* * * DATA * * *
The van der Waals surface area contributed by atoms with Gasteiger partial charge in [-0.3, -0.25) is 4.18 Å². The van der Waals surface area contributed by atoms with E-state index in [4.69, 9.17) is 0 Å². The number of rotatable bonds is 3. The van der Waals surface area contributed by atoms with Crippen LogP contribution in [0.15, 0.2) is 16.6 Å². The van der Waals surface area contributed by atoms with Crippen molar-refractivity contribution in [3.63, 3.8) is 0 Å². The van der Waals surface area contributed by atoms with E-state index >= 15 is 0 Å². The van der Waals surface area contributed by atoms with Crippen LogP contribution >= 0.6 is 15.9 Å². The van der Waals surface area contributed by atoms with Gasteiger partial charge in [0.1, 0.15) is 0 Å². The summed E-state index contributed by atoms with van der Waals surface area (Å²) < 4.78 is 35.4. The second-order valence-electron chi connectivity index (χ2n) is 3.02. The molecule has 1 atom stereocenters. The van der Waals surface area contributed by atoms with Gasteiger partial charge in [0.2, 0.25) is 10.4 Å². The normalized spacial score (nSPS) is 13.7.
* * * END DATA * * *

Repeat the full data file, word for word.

The van der Waals surface area contributed by atoms with Gasteiger partial charge in [-0.3, -0.25) is 4.18 Å². The van der Waals surface area contributed by atoms with E-state index in [4.69, 9.17) is 0 Å². The number of rotatable bonds is 3. The van der Waals surface area contributed by atoms with Crippen LogP contribution in [0.15, 0.2) is 16.6 Å². The van der Waals surface area contributed by atoms with Crippen molar-refractivity contribution in [3.63, 3.8) is 0 Å². The van der Waals surface area contributed by atoms with E-state index >= 15 is 0 Å². The van der Waals surface area contributed by atoms with Crippen LogP contribution >= 0.6 is 15.9 Å². The van der Waals surface area contributed by atoms with Gasteiger partial charge in [0.1, 0.15) is 0 Å². The summed E-state index contributed by atoms with van der Waals surface area (Å²) < 4.78 is 35.4. The second-order valence-electron chi connectivity index (χ2n) is 3.02. The molecule has 1 atom stereocenters. The van der Waals surface area contributed by atoms with Gasteiger partial charge in [0.2, 0.25) is 10.4 Å². The normalized spacial score (nSPS) is 13.7.